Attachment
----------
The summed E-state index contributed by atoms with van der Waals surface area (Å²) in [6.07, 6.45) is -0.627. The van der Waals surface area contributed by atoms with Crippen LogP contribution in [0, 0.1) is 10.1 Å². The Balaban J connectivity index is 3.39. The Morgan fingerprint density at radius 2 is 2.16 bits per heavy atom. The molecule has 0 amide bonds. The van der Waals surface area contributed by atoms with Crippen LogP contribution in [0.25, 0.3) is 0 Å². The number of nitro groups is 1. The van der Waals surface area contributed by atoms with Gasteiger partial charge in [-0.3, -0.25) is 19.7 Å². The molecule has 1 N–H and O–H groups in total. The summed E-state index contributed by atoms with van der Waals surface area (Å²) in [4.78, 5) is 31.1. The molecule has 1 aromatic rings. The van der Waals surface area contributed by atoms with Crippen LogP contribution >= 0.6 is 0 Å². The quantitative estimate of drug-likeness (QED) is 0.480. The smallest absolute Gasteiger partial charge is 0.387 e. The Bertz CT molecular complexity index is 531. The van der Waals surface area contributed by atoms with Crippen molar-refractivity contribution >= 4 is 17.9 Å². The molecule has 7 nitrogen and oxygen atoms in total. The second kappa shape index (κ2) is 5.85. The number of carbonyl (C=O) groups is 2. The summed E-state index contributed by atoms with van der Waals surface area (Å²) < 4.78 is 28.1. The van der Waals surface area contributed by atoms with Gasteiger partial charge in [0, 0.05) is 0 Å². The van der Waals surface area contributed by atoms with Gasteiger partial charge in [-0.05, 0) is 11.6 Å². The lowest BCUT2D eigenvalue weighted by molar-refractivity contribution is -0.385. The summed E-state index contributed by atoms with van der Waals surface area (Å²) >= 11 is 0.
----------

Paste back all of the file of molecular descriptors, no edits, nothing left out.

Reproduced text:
The summed E-state index contributed by atoms with van der Waals surface area (Å²) in [6.07, 6.45) is -0.627. The van der Waals surface area contributed by atoms with Crippen LogP contribution in [0, 0.1) is 10.1 Å². The Balaban J connectivity index is 3.39. The Morgan fingerprint density at radius 2 is 2.16 bits per heavy atom. The molecule has 0 amide bonds. The van der Waals surface area contributed by atoms with Crippen LogP contribution in [0.25, 0.3) is 0 Å². The number of nitro groups is 1. The van der Waals surface area contributed by atoms with Gasteiger partial charge in [-0.3, -0.25) is 19.7 Å². The molecule has 1 N–H and O–H groups in total. The summed E-state index contributed by atoms with van der Waals surface area (Å²) in [4.78, 5) is 31.1. The molecule has 1 aromatic rings. The van der Waals surface area contributed by atoms with Crippen LogP contribution >= 0.6 is 0 Å². The quantitative estimate of drug-likeness (QED) is 0.480. The smallest absolute Gasteiger partial charge is 0.387 e. The Bertz CT molecular complexity index is 531. The van der Waals surface area contributed by atoms with Crippen molar-refractivity contribution >= 4 is 17.9 Å². The molecule has 7 nitrogen and oxygen atoms in total. The second kappa shape index (κ2) is 5.85. The number of carbonyl (C=O) groups is 2. The summed E-state index contributed by atoms with van der Waals surface area (Å²) < 4.78 is 28.1. The van der Waals surface area contributed by atoms with Gasteiger partial charge in [0, 0.05) is 0 Å². The van der Waals surface area contributed by atoms with Gasteiger partial charge in [-0.05, 0) is 11.6 Å². The lowest BCUT2D eigenvalue weighted by molar-refractivity contribution is -0.385. The summed E-state index contributed by atoms with van der Waals surface area (Å²) >= 11 is 0.